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Building a Web App with WordPress

Words by Adam WardMarch 17, 2017

In this post we will run through the simple steps involved in created a WordPress driven Web App. All you need to get started is a fresh install of WordPress and the free plug-in ‘Cleverness To-Do List’.

Since it’s humble beginnings in 2003, as a blogging platform, WordPress has established itself as the World’s most popular content management system (CMS), powering more than half of the Websites on the entire internet (1). In those 14 years, there has been a huge increase in web browser based applications (Web Apps), that are beginning to offer users much more advanced and complex interactions and services.

WordPress is certainly not known as being a platform/framework for building Web Apps, but out of the box it comes with most of a Web Apps basic needs – User Roles, Content Types, Actions and Filters we can hook in to and nearly 50k prebuilt plugins in the official plugin directory, which make it simple to extend the base functionality of WordPress.

To-do list challenge

Whenever I look into learning a new framework, it seems a to-do list is always the first tutorial I come across, so, that’s exactly what we’ll do!

Before we start building a Web App with WordPress, I just want to make it clear this tutorial does require you to be pretty familiar with WordPress, able to setup a local development environment and a bit of PHP.

We’re going to build a simple Web App using a few common and very useful WordPress functions, to allow users to register, login and create their own to-do list. For the to-do list functionality, we will be using a great free plugin called ‘Cleverness To-Do List’.

Lets get started…

Firstly, we’ll need a local copy of WordPress installed and ready to go. Next we’ll start making the basic outline of our To-do List theme, which we’ll call TodoPress.

Lets make a theme folder called todopress and add the following files inside it –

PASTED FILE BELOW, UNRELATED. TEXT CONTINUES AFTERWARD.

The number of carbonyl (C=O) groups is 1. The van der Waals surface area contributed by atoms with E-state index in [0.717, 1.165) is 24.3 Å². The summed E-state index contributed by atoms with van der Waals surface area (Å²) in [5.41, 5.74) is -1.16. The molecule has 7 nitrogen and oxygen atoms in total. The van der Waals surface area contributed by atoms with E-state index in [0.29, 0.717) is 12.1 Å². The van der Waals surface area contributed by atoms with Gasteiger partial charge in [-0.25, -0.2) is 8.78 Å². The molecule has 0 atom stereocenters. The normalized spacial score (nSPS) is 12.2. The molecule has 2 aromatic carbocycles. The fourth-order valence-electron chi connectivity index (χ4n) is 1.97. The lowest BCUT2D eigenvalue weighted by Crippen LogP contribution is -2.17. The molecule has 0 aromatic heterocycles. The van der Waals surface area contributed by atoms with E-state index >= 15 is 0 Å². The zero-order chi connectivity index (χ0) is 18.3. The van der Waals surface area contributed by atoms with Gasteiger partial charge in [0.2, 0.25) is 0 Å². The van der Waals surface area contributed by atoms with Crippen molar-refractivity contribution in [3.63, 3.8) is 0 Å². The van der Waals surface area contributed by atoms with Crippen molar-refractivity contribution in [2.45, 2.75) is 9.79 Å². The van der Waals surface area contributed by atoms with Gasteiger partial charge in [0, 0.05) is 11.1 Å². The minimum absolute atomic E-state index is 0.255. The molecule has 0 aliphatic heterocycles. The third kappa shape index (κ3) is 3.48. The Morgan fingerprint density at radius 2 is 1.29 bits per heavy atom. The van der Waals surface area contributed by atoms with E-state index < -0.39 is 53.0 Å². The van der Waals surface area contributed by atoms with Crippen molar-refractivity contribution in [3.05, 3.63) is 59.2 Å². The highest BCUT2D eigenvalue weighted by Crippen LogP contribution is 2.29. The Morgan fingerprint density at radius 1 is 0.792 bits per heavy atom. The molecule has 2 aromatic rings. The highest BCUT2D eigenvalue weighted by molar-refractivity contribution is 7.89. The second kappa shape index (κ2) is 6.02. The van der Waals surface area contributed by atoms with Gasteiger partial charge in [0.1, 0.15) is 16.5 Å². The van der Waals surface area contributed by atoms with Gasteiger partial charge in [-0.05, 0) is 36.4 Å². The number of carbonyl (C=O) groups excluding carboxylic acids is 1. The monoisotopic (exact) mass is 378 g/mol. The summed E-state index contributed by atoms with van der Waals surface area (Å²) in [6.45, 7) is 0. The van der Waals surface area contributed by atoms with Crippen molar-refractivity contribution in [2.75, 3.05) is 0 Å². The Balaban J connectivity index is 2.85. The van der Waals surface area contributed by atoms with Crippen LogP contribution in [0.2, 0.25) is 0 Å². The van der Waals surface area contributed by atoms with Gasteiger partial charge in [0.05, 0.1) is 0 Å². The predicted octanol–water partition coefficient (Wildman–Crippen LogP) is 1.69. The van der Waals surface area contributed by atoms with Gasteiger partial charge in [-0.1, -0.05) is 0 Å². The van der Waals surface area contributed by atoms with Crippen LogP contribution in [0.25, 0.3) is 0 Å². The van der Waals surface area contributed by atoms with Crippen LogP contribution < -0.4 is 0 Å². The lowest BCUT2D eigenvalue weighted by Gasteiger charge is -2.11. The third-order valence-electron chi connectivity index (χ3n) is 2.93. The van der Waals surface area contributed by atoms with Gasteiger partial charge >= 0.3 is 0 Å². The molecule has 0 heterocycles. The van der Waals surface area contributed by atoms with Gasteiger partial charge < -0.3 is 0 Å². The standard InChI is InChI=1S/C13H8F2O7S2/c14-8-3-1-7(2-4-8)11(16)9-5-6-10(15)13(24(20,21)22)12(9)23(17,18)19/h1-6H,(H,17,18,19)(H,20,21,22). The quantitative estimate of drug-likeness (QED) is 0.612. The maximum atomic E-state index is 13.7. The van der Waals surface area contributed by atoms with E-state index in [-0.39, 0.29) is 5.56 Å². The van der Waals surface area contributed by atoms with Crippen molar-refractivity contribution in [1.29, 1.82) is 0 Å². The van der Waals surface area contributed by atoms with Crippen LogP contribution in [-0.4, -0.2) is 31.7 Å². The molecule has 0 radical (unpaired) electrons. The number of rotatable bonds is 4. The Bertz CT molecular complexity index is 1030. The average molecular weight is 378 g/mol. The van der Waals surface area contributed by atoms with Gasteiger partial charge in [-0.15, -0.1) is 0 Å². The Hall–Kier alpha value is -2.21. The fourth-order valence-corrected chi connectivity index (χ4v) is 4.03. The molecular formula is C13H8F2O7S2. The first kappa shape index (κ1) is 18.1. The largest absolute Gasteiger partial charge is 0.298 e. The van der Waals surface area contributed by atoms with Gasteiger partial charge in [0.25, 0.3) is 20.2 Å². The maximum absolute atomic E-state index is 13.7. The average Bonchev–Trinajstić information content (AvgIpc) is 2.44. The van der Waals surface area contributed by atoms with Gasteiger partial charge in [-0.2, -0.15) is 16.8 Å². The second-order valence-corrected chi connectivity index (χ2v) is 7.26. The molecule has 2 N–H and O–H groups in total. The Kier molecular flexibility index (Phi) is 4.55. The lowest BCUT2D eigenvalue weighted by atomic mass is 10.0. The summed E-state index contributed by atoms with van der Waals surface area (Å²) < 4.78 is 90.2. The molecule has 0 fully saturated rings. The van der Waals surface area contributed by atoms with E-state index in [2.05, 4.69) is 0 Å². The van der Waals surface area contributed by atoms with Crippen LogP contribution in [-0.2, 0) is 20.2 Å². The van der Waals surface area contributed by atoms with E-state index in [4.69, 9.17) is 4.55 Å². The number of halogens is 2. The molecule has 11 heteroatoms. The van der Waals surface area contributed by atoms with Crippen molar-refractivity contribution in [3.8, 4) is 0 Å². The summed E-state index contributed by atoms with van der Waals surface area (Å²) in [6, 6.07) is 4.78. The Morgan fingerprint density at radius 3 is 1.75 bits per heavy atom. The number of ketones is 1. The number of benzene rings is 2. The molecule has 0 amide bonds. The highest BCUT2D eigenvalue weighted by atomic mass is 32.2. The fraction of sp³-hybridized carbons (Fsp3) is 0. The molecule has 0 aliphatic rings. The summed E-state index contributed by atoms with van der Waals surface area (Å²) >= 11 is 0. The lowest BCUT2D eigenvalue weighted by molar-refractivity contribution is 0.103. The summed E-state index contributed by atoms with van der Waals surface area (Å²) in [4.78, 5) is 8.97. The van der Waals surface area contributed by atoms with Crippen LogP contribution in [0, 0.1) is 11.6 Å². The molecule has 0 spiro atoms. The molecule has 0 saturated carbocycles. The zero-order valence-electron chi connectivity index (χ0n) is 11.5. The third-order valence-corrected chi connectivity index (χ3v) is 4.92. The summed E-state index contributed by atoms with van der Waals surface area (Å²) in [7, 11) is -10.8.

/todopress

  • index.php
  • header.php
  • footer.php
  • comments.php
  • functions.php
  • style.css
  • screenshot.png

Can't wait to see it in action?

Download the completed project from GitHub

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Next, we need to check in our WordPress backend, that anyone can register. In Settings>General make sure the Membership ‘Anyone can register’ box is checked and in the ‘New user default role’ dropdown, select ‘Author’, then the save changes.

TodoPress will utilise WordPress’s out of the box admin interface and we will not need to create an additional page template files. We’ll start by editing our style.css, header.php, footer.php and index.php.

Before we add any styles we need to add our theme information to the top of our style.css file –

/*
Theme Name: TodoPress
Theme URI: https://github.com/addidesign/todopress
Description: Example of building a Web App in WordPress
Author: Adam Ward - Atomic Smash
Author URI: http://www.atomicsmash.co.uk
Version: 1.0.0
*/

Here’s our basic header.php and footer.php

<!DOCTYPE html>

<html lang="en">

    <head>

        <meta charset="utf-8">

        <?php wp_head(); ?>

    </head>

    <body class="<?php body_class(); ?>">
<?php wp_footer(); ?>

    </body>

</html>

Next, we’ll set up our index.php so it includes our header.php, footer.php and links to use the default WP login and register functions.

<?php get_header(); ?>

<h1>TodoPress</h1>

<?php
$link .= '<a href="' . wp_login_url() . '" class="button">' . __( 'Login' ) . '</a>';
    $link .= '<a href="' . wp_registration_url() . '" class="button">' . __( 'Register' ) . '</a>';
echo $link;
?>

<?php get_footer(); ?>

Now we have a homepage where users can come and register and login. We don’t need to set anything else up for these functions, WP has this handled! At this point try registering with a another email address and look at the default process. After registering we can also login using the link from our homepage.